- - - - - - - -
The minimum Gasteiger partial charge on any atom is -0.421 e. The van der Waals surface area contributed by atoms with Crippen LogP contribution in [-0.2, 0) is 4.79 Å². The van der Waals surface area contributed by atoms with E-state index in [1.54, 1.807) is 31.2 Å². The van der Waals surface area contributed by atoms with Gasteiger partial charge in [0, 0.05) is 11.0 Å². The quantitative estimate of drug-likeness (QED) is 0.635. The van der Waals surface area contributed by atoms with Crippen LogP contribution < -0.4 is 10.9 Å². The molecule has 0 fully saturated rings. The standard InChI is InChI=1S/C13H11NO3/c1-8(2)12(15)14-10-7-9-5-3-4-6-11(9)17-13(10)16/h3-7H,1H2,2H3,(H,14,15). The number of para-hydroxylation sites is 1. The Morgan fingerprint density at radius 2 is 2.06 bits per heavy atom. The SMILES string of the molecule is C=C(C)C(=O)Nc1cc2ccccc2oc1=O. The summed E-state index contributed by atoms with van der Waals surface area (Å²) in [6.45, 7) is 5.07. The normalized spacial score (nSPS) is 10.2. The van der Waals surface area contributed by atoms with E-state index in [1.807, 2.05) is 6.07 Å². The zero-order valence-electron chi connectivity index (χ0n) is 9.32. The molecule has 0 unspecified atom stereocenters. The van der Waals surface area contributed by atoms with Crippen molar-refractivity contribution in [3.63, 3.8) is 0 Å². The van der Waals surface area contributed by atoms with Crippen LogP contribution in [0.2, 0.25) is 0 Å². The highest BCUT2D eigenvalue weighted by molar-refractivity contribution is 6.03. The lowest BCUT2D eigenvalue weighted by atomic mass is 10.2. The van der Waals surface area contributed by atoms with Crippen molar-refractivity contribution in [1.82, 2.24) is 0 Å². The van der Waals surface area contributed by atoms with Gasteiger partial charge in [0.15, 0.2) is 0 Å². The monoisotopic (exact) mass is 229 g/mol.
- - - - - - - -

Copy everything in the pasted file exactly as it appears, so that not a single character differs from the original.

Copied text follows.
The minimum Gasteiger partial charge on any atom is -0.421 e. The van der Waals surface area contributed by atoms with Crippen LogP contribution in [-0.2, 0) is 4.79 Å². The van der Waals surface area contributed by atoms with E-state index in [1.54, 1.807) is 31.2 Å². The van der Waals surface area contributed by atoms with Gasteiger partial charge in [0, 0.05) is 11.0 Å². The quantitative estimate of drug-likeness (QED) is 0.635. The van der Waals surface area contributed by atoms with Crippen LogP contribution < -0.4 is 10.9 Å². The molecule has 0 fully saturated rings. The standard InChI is InChI=1S/C13H11NO3/c1-8(2)12(15)14-10-7-9-5-3-4-6-11(9)17-13(10)16/h3-7H,1H2,2H3,(H,14,15). The number of para-hydroxylation sites is 1. The Morgan fingerprint density at radius 2 is 2.06 bits per heavy atom. The SMILES string of the molecule is C=C(C)C(=O)Nc1cc2ccccc2oc1=O. The summed E-state index contributed by atoms with van der Waals surface area (Å²) in [6.45, 7) is 5.07. The normalized spacial score (nSPS) is 10.2. The van der Waals surface area contributed by atoms with E-state index in [1.807, 2.05) is 6.07 Å². The zero-order valence-electron chi connectivity index (χ0n) is 9.32. The molecule has 0 unspecified atom stereocenters. The van der Waals surface area contributed by atoms with Crippen molar-refractivity contribution in [3.63, 3.8) is 0 Å². The van der Waals surface area contributed by atoms with Crippen LogP contribution in [0.2, 0.25) is 0 Å². The highest BCUT2D eigenvalue weighted by molar-refractivity contribution is 6.03. The lowest BCUT2D eigenvalue weighted by atomic mass is 10.2. The van der Waals surface area contributed by atoms with Crippen molar-refractivity contribution in [1.82, 2.24) is 0 Å². The van der Waals surface area contributed by atoms with Gasteiger partial charge in [0.15, 0.2) is 0 Å². The monoisotopic (exact) mass is 229 g/mol.